All you need to know about the various types of Stem Cells
There has been recent debate about Pluripotent vs Multipotent Stem Cells and what the difference is between the two. Read on as we go in-depth and explain how the various types of Stem Cells differ.
In addition to being able to multiply, divide and produce new versions of themselves (self-renew), stem cells can also differentiate, or specialize, into other cell types.
If the stem cell can form all cell types of the embryo and adult, including germ cells (eggs and sperm) and the extra-embryonic structures found during the pregnancy, such as placenta, it is considered totipotent. A fertilized egg cell, is totipotent, as are some of the early cell masses or blastomeres resulting from cleavage (or division) of the fertilized egg. However, these cells are not stem cells since they do not self-renew.
If a stem cell can do all of these things but is unable to form the extra-embryonic structures (such as parts of the placenta) then it is called pluripotent. Embryonic stem cells are pluripotent.
All other stem cells found in specialized tissues of the fetus or adult are multipotent, meaning that they are able to form many but not all tissue cells of the body, or are unipotent, able to form just one other cell type.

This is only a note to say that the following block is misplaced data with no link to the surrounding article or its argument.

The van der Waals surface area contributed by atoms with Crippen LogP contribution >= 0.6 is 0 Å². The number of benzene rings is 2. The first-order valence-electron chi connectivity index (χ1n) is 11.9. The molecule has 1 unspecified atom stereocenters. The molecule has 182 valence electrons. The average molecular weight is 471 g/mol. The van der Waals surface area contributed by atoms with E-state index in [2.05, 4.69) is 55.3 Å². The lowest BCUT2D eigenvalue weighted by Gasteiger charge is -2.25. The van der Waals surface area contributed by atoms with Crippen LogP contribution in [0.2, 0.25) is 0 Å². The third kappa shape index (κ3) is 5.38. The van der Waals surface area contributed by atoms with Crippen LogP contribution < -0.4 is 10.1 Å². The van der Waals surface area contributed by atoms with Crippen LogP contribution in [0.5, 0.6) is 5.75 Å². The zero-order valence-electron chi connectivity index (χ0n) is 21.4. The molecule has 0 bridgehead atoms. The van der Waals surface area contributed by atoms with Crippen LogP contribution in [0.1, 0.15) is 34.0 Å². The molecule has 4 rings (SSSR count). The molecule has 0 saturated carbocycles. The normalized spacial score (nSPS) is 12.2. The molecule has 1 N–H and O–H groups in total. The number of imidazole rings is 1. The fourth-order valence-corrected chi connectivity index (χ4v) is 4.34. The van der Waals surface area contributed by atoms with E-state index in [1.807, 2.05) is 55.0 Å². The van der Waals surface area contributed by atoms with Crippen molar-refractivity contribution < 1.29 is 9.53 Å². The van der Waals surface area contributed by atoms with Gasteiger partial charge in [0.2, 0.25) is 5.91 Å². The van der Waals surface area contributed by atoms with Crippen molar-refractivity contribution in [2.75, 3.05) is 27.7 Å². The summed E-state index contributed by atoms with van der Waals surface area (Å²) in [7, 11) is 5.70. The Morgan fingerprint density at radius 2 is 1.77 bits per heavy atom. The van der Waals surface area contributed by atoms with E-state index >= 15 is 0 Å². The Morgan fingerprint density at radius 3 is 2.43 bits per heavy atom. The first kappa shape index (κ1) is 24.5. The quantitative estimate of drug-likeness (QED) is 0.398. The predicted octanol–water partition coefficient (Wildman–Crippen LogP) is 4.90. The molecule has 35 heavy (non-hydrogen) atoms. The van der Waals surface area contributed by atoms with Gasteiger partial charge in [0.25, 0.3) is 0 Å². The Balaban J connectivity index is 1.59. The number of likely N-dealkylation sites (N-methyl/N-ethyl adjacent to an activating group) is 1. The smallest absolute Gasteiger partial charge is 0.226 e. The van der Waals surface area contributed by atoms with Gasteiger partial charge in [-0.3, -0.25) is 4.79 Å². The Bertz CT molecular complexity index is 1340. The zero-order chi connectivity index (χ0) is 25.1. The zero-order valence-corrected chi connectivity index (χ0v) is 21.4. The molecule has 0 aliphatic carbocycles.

Spermatogonia are cells that can only form sperm and are unipotent. In order to be able to divide without losing its stem cell pool for later use, a stem cell is capable of multiplying by dividing in two, but after each cell division usually one of the two daughter cells retains the original stem cell properties.
The daughter cell that loses stem cell properties (or the ability to differentiate into multiple types of cells or tissues) then becomes a fully differentiated cell, one that is a specialized to produces all of the proteins required for its proper function within the tissue or organ it belongs to.
It can only divide a few times or not at all such as brain cells. To simplify, it is easiest conceptually to divide stem cells into two types: embryonic stem cells and adult Stem Cells.